For those team members who are ready to move forward, the manager has to establish an action plan and timeline for getting them to acceptable performance. This might include formal training, peer coaching, observation, future feedback sessions, or any number of other supportive steps. And for those who are not willing to put in the work, the manager has to move forward with replacing them or redistributing their work to others.

What’s important is that a manager do this transparently and quickly — in a matter of days, or weeks at the most. Creating the expectation for high performance and doing what’s necessary to help your team be successful is a critical skill for anyone managing others. So learning how to do it at the beginning of your managerial career will serve you well not only in this first job but also in many to come.

Ron Ashkenas is a Partner Emeritus at Schaffer Consulting. He is a co-author of The GE Work-Out and The Boundaryless Organization. His latest book is Simply Effective: How to Cut Through Complexity in Your Organization and Get Things Done.

 

HARVARD BUSINESS REVIEW: https://hbr.org/2017/06/how-to-handle-underperformers-on-a-team-you-inherit?referral=00563&cm_mmc=email-_-newsletter-_-daily_alert-_-alert_date&utm_source=newsletter_daily_alert&utm_medium=email&utm_campaign=alert_date&spMailingID=17463422&spUserID=OTA1Njk1ODMwMAS2&spJobID=1041158494&spReportId=MTA0MTE1ODQ5NAS2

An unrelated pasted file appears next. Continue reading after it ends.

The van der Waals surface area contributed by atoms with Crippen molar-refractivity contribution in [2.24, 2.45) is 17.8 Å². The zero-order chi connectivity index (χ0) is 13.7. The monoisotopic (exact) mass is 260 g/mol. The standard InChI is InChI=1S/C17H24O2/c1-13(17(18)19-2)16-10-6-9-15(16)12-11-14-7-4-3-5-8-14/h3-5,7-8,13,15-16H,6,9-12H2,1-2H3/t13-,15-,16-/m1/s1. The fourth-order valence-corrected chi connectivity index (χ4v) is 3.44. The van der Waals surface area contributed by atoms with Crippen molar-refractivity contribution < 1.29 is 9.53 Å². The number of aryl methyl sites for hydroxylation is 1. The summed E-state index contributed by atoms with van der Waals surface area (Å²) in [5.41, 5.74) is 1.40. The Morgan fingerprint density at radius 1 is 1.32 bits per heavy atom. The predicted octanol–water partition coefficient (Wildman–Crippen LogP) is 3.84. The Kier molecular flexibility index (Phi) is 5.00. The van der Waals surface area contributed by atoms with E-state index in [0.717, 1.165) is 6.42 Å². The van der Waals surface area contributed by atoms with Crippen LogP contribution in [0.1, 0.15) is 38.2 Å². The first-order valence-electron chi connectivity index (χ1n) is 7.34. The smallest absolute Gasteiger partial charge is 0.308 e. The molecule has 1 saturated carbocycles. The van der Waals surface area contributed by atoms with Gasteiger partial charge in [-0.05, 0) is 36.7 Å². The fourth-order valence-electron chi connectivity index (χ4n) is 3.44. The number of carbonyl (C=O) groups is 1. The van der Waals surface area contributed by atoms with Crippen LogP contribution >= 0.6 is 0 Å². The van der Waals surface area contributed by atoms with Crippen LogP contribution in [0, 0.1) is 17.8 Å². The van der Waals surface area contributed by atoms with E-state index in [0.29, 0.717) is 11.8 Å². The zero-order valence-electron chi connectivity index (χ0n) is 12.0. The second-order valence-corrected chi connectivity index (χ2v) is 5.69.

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Effective couching involves unleashing the individual potential and expanding the capacity of employees to stretch and grow beyond self-limiting boundaries. This is extremely important in a country like South Africa, where differing levels of education and backgrounds may hinder finding the right skills.

Businesses today face countless challenges both externally and internally. The way they identify these challenges, face them and bring them under control can be the difference between success or failure.